Global stocks rose further as increased investor confidence propelled buying support. Investor confidence has been strengthened after the announcement of European Central Bank's stimulus plans and encouraging US economic data.
Global markets have been moving in tandem with state of Chinese economy and US Presidential elections these days. After rebounding in the previous month, the global markets are waiting for next level triggers from US elections and stimulus plans on China's economy.
Encouraging gains on Wall Street were propelling up stocks in Asia and Australia. Barring Hang Kong and Japan, all the major market benchmark indices in Asia and Australia, rose.
US Dollar has been witnessed to gain some value against yen in both Tokyo and Japan on Monday. The appreciation of dollar has taken place due to BoJ’s surprise move for slashing the interest rate to (-) 0.1%. Even BoJ Governor has hinted further rate slashing events, if situation demands. But economists have referred the attempt as an attraction drawing stance aiming to prevent yen from rising to boost up the sluggish economic growth.
Forecasts about price swings in Yen against the euro are becoming stronger as investors bet that Bank of Japan (BoJ) will also make dovish rhetoric to match European Central Bank (ECB).
After the market downfall from the previous weeks, IMF and ECB gave a warning on the effects of China's deceleration. Both European Central Bank and International Monetary Fund admonished the risks of economic growth from China's slowdown and other establishing markets.
The first two days of Greek market activity saw nothing but bloody reds as the Athens Stock Exchange witness massive selloffs from foreign investors unrestricted by current capital controls that limit withdrawals from local banks to a measly €60.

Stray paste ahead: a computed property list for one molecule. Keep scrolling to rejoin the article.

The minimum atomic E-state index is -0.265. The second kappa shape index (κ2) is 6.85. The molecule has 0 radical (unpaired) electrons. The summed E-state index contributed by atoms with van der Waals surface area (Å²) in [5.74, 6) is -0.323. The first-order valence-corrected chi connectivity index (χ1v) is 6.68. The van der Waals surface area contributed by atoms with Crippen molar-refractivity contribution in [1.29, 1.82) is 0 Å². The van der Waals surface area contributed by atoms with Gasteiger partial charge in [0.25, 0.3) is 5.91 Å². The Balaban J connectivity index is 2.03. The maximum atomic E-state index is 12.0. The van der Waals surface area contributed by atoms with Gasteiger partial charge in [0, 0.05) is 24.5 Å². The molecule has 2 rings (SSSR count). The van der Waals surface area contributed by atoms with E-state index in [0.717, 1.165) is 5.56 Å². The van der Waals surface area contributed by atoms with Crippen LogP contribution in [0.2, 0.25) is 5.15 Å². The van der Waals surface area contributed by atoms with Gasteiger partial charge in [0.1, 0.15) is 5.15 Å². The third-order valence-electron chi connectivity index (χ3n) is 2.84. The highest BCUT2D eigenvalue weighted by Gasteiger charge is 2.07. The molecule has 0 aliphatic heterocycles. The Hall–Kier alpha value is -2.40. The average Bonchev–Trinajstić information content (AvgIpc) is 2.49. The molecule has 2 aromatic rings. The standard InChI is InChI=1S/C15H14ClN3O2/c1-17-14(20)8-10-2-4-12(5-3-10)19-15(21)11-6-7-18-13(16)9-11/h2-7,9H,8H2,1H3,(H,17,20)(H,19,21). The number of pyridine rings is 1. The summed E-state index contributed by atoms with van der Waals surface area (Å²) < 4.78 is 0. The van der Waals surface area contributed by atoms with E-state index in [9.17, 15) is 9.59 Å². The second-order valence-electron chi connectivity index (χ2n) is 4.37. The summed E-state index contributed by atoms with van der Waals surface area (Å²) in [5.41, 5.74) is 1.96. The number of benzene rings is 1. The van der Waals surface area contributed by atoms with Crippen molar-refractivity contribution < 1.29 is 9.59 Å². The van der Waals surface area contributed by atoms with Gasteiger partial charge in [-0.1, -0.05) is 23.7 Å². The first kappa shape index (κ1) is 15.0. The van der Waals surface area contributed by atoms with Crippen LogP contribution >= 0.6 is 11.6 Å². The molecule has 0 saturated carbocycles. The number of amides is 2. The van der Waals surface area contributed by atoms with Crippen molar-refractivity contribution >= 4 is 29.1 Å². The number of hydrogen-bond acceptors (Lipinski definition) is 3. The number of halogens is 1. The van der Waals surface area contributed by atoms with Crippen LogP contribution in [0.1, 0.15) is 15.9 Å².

The delayed talks over a third 85 billion euro bailout plan is set to take place on Tuesday. Syriza government led by Prime Minister Alexis Tsipras will hold negotiations with European troika, the tripartite committee led by the European Commission (Eurogroup), European Central Bank (ECB) and International Monetary Fund (IMF).
Global financial markets are braced for a wave of contagion from Greece on Monday, with expected heavy losses for southern European government bonds and regional stock markets as investors scramble to discount a possible "Grexit" that most had still assumed was unlikely as late as Friday afternoon.
Greece failed again to clinch a deal with its international creditors on Thursday, setting up a last-ditch effort on Saturday to either avert a default next week or start preparing to protect the euro zone from financial market turmoil.
The Nasdaq Composite on Thursday erased its last standing milestone from the dot-com era as it set a record intraday high, with stocks on Wall Street in rally mode boosted by strong economic data.
Greek Prime Minister Alexis Tsipras said he was willing to accept unpalatable compromises to secure a deal with international creditors provided he gets debt relief in return, something that Germany refuses to countenance.
Euro zone banks should expect another round of health checks in 2016, the European Central Bank's top banking supervisor was quoted as saying, adding that Greece's banks remained solvent.
Years of uncertainty and economic pain spent keeping Greece in the euro zone boils down in June to a handful of make-or-break debt repayments, while a raft of key data in the next few days will point to the progress of the global economy.
Global stocks rose and bond yields fell on Friday, as investors shrugged off slowing global growth and focused instead on the continued stimulus provided by the world's major central banks.